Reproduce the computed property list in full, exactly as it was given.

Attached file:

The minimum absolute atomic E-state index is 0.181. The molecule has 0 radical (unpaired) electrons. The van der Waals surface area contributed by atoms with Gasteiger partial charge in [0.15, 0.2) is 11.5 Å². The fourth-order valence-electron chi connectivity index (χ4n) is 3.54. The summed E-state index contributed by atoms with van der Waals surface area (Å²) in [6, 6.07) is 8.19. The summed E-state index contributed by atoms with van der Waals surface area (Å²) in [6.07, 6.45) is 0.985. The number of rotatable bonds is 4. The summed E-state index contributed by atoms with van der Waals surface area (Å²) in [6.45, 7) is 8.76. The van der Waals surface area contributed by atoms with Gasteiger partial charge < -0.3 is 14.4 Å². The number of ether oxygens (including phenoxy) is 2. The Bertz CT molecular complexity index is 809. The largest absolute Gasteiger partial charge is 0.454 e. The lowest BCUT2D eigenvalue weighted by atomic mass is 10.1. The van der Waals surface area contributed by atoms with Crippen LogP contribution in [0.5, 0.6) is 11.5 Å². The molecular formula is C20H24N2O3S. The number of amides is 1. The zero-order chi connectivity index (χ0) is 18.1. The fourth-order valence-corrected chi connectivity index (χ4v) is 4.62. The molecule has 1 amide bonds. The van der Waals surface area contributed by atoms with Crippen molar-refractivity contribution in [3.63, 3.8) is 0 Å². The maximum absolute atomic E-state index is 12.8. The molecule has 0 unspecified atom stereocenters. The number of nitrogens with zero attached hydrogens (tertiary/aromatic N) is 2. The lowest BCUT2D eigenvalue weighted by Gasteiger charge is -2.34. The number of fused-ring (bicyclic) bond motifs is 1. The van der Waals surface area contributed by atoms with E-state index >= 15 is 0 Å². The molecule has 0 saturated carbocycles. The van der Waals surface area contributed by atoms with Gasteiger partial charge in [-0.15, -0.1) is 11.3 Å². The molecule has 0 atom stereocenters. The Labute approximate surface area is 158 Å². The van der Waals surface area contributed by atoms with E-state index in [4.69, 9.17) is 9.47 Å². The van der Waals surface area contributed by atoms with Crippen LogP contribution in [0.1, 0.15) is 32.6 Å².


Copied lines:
The minimum absolute atomic E-state index is 0.181. The molecule has 0 radical (unpaired) electrons. The van der Waals surface area contributed by atoms with Gasteiger partial charge in [0.15, 0.2) is 11.5 Å². The fourth-order valence-electron chi connectivity index (χ4n) is 3.54. The summed E-state index contributed by atoms with van der Waals surface area (Å²) in [6, 6.07) is 8.19. The summed E-state index contributed by atoms with van der Waals surface area (Å²) in [6.07, 6.45) is 0.985. The number of rotatable bonds is 4. The summed E-state index contributed by atoms with van der Waals surface area (Å²) in [6.45, 7) is 8.76. The van der Waals surface area contributed by atoms with Gasteiger partial charge < -0.3 is 14.4 Å². The number of ether oxygens (including phenoxy) is 2. The Bertz CT molecular complexity index is 809. The largest absolute Gasteiger partial charge is 0.454 e. The lowest BCUT2D eigenvalue weighted by atomic mass is 10.1. The van der Waals surface area contributed by atoms with Crippen LogP contribution in [0.5, 0.6) is 11.5 Å². The molecular formula is C20H24N2O3S. The number of amides is 1. The zero-order chi connectivity index (χ0) is 18.1. The fourth-order valence-corrected chi connectivity index (χ4v) is 4.62. The molecule has 1 amide bonds. The van der Waals surface area contributed by atoms with Crippen molar-refractivity contribution in [3.63, 3.8) is 0 Å². The maximum absolute atomic E-state index is 12.8. The molecule has 0 unspecified atom stereocenters. The number of nitrogens with zero attached hydrogens (tertiary/aromatic N) is 2. The lowest BCUT2D eigenvalue weighted by Gasteiger charge is -2.34. The number of fused-ring (bicyclic) bond motifs is 1. The van der Waals surface area contributed by atoms with E-state index >= 15 is 0 Å². The molecule has 0 saturated carbocycles. The van der Waals surface area contributed by atoms with Gasteiger partial charge in [-0.15, -0.1) is 11.3 Å². The molecule has 0 atom stereocenters. The Labute approximate surface area is 158 Å². The van der Waals surface area contributed by atoms with E-state index in [4.69, 9.17) is 9.47 Å². The van der Waals surface area contributed by atoms with Crippen LogP contribution in [0.1, 0.15) is 32.6 Å².